“There are no ugly women, just lazy ones”: Helena Rubinstein revolutionised beauty as we know it
Who? Cocteau called her “the woman who invented beauty”; everyone else called her ‘Madame’. Born the eldest of eight sisters in a poor quarter of Krakow in 1872, Helena Rubinstein would go on to become one of the formative figures of the beauty world as we know it today.
Science played a key part in her success, but it was her vibrant creativity that distinguished her face creams and rouges from those of her rivals. While her husband, Edward Titus, published Lady Chatterley’s Lover at Black Manikin Press, she lunched with Gabrielle Chanel, sat for sketches by Picasso, and discussed art with Jacob Epstein, living a life as rich as her miraculous concoctions. Dalí designed her a powder compact, and Colette wrote her advertisements: how could anybody else compete?
What? At the age of 24, Rubinstein moved to Australia, armed with 12 pots of face cream from her mother. Realising their potential to ease sunburn, she began working with an apothecary, producing a cream which she called Valaze (‘gift from heaven’ in Hungarian), disguising the smell of the lanolin from her uncle’s sheep with lavender and lilies. She was soon producing several pots a day, along with beauty tips we now consider commonplace: plenty of water and plenty of sleep.
Success followed success and in 1902 she opened her own salon in Melbourne. The same year saw Australian women become the first in the world to earn the right to vote. “Work helps to keep a woman young,” Rubinstein famously declared. “It keeps the wrinkles out of the mind and spirit.” At a time when a woman’s position in the workplace was still fraught with issues, she defied expectations and forged her own path. From Australia she soon expanded and set up shop in Paris, her “laboratory of beauty”, where she furthered her studies into dermatology. By 1912 she had invented the first system dedicated to the differentiation of skin types. As her beauty empire grew she provided the means, job opportunities, and educational facilities at her salons (and later beauty school) for other women to succeed alongside her.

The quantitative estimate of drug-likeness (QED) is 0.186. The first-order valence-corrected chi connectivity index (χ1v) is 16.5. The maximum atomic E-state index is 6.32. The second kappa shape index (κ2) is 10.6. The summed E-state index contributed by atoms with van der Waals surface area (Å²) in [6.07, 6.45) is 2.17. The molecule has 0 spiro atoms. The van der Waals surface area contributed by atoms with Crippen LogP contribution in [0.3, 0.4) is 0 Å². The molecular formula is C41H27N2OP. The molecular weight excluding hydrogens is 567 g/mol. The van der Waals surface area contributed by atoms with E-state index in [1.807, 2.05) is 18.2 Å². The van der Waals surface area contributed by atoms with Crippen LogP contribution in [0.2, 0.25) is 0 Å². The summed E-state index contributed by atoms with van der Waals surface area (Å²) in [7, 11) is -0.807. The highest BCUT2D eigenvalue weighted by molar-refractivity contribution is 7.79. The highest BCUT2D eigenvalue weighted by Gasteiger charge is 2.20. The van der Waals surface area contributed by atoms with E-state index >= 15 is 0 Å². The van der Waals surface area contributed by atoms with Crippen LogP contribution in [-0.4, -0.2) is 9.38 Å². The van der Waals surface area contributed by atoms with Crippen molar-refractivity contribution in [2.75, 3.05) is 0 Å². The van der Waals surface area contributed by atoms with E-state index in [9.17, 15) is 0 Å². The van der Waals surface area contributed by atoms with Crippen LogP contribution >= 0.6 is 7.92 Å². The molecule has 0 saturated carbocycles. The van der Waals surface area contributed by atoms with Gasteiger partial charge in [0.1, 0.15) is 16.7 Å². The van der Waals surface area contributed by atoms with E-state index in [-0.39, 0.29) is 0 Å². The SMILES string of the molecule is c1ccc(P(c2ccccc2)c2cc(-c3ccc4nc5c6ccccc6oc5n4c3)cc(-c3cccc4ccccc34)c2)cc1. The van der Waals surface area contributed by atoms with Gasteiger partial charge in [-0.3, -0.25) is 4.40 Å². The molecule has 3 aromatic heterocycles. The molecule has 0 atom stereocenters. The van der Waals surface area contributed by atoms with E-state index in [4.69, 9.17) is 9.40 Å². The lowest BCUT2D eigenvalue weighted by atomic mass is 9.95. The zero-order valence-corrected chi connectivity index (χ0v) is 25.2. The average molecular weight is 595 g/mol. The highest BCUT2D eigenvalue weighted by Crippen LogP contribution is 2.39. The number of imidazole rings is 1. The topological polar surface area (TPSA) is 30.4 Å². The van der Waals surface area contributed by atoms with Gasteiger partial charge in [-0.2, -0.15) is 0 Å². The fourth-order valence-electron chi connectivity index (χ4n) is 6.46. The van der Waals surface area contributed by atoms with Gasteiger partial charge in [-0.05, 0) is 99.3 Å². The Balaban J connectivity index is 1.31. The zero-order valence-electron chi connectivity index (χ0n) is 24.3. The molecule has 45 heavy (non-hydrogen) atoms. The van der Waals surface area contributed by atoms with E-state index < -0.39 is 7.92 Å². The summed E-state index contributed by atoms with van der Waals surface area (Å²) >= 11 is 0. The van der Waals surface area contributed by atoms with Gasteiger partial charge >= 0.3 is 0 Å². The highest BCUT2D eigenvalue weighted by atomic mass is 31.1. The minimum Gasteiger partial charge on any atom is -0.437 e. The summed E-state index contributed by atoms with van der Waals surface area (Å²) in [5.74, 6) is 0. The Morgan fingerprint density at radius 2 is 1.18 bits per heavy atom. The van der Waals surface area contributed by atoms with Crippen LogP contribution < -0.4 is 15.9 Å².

Now an exhibition in Vienna celebrates the late pioneer of beauty and traces her incredible journey from migrant to millionaire. Back in 1932 it was in this city that Rubinstein took on the production of the waterproof mascara, invented by the Viennese singer Helene Winterstein-Kambersky. Never afraid to make a splash, she debuted the unique new product during a synchronised swimming ballet at the 1939 New York World’s Fair. Later, in 1958, she revolutionised it even further, breaking free from the ubiquitous compacts and jars by pioneering the first ever mascara wand with a daringly modern metallic tube. In short, she changed the beauty world forever.
Why? In a world where attitudes towards make-up and skincare regimes continue to stir division (to 10-step or not?) it’s refreshing to be reminded that the billion-pound industry that dominates today was founded on principles of love. Although she could be curt at times – she dismissed Proust because he “smelt of mothballs”; declared “there are no ugly women, just lazy ones”; and her rivalry with Elizabeth Arden was so legendary it’s even been made the subject of a Broadway show – Rubinstein sought to “teach moderation” with make-up, and educate when it came to health and skincare. She saw the products of her trade as, poignantly, “spectacular mask[s] whose only aim is love”.
For Rubinstein, individualism was the key ingredient to beauty. “I have always had a weakness for the unusual,” she confessed. As a self-made business woman herself, she wished to grant women the power to celebrate their looks as they might celebrate great art: “For me,” she declared “it is just as important to help a human being become beautiful as it is to sculpt a great statue or paint a fine portrait. Works of art do not cross paths in the street every day, they don’t sit at the table opposite you.”
Helena Rubinstein: Pioneer of Beauty runs until May 6, 2018 at the Museum Judenplatz, Vienna.